The nice thing with cooking too, was a lot of businesses really looked at doing things differently – the fresh fruit producers and those sorts of things, and we ended up ordering in a box of fresh fruit and vegetables – we generally got it delivered each week and it was fantastic, and we had no excuse not to eat healthy during lockdown.

So yeah, it was really good., and you just adapted really. You had time to cook ‘cause you were home; you weren’t going anywhere. It was good family time, that’s the thing; you’re locked up in your house, it’s good family time. It was nice to be able to get out and walk; that was really good, and my wife and I walk every day anyway; we try and go for around about a seven k [kilometre] walk every morning at six. And what we found was – there were so many people out walking, and it actually got to the point where we sort of avoided walking – ‘cause we started walking later ’cause there was no need to be up at six; so we started walking a bit later. But it got so busy that we went back to our normal time when everyone was still in bed, ’cause honestly, some of the streets got so busy, [chuckle] ‘specially later in the afternoon – there was just people out walking everywhere. And it was sort of, I guess, people’s new thing, their escape; their, you know … get out of home. So I’m very pleased that in New Zealand they didn’t stop us from getting out walking. Yeah.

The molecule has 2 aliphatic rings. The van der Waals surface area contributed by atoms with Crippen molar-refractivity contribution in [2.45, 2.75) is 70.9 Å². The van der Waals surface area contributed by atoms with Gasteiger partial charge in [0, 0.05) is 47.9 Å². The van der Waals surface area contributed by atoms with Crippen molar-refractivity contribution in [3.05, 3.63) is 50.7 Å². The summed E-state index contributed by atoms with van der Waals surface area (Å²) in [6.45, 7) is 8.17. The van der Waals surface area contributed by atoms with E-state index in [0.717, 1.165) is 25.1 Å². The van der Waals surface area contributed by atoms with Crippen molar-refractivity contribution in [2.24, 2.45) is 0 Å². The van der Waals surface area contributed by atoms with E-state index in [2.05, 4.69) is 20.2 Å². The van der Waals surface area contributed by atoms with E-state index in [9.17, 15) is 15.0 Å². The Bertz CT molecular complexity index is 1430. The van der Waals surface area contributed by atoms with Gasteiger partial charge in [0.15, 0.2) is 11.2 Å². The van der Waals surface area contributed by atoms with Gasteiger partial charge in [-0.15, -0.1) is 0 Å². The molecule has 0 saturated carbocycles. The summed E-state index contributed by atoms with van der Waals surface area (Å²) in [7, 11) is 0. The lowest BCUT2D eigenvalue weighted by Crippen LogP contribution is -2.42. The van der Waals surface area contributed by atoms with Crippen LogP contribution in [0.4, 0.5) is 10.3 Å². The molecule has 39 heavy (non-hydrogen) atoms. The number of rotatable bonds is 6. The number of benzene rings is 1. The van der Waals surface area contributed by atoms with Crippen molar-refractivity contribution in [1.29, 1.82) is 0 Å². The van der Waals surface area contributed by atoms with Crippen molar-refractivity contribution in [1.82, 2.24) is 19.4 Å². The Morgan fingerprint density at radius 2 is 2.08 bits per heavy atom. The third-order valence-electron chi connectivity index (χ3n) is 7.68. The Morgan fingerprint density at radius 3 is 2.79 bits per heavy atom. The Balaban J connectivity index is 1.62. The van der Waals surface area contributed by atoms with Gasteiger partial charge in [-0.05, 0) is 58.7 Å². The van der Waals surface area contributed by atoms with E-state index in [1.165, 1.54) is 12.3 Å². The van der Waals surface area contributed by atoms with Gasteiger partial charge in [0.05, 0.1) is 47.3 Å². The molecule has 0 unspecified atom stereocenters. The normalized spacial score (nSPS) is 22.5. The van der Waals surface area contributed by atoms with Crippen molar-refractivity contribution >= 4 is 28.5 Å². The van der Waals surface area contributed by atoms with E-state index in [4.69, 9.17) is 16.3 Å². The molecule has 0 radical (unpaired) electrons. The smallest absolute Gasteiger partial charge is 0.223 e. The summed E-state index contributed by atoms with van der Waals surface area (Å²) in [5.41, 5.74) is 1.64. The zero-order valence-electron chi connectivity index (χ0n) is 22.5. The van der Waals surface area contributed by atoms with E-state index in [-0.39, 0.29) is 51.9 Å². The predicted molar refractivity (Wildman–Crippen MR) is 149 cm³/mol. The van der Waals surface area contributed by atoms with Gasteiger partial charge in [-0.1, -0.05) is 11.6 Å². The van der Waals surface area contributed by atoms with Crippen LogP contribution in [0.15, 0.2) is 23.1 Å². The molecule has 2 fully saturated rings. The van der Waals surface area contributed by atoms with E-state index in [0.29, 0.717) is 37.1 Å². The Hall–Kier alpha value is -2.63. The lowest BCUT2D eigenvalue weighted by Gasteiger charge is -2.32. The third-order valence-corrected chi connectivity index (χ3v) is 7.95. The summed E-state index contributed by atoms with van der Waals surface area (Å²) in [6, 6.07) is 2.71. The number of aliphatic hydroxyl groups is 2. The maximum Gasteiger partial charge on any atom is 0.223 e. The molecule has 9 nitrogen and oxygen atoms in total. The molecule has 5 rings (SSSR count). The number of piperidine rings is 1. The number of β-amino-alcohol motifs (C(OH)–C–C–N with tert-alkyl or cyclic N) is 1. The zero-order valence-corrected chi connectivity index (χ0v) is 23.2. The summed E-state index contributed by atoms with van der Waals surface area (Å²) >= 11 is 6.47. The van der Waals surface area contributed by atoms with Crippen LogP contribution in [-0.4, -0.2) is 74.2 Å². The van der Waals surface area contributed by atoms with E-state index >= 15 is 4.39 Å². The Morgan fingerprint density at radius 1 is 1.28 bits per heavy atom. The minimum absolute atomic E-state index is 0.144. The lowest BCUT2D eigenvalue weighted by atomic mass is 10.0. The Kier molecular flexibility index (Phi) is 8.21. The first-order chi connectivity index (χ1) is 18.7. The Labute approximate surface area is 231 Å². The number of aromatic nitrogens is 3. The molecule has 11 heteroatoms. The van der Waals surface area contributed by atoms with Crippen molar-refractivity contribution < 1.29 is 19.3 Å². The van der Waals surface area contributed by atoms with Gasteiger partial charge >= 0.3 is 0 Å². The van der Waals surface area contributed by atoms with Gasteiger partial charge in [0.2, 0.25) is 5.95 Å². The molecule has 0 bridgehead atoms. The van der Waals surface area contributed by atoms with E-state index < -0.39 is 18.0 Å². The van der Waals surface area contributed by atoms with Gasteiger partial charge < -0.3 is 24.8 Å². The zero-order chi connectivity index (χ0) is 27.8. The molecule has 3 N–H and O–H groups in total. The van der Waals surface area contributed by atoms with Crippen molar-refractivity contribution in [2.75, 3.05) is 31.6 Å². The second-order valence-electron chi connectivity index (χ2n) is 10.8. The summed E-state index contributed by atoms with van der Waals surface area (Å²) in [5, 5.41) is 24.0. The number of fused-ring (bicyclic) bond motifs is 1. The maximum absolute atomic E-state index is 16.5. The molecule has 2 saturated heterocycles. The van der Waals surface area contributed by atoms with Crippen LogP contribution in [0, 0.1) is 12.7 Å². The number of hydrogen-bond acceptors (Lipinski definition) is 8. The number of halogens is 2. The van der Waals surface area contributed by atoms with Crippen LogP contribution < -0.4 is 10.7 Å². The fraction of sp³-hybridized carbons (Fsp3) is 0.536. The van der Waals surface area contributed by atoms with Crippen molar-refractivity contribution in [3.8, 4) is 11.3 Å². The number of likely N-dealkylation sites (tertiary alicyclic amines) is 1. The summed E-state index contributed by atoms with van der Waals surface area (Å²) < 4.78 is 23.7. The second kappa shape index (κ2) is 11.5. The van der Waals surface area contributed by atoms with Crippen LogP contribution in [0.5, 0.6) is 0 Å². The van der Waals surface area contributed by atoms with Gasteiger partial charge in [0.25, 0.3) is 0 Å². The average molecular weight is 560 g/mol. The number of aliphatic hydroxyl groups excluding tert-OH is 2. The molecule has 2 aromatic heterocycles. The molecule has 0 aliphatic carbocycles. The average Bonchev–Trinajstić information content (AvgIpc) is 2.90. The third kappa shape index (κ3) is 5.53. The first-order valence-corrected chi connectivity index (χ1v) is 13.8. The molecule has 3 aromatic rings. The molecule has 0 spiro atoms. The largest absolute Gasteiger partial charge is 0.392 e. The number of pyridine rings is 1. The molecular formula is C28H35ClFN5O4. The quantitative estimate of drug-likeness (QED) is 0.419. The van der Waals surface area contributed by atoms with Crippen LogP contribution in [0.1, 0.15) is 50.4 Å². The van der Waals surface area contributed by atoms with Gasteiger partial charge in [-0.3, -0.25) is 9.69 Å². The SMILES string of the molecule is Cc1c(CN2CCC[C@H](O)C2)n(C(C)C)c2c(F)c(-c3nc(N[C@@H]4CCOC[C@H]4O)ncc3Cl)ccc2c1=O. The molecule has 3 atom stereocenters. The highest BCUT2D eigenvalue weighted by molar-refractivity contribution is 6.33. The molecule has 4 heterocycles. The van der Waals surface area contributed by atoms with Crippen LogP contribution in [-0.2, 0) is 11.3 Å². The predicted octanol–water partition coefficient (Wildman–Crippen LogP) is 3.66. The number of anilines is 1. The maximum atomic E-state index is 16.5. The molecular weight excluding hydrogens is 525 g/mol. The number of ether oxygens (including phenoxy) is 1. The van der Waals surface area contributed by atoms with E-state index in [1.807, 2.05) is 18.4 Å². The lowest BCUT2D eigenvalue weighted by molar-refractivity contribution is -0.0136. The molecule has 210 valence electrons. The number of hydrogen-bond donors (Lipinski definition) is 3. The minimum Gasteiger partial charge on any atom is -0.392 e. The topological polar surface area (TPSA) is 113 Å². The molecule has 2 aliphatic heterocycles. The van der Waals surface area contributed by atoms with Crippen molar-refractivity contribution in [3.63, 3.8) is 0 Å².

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Interviewer:  Erica Tenquist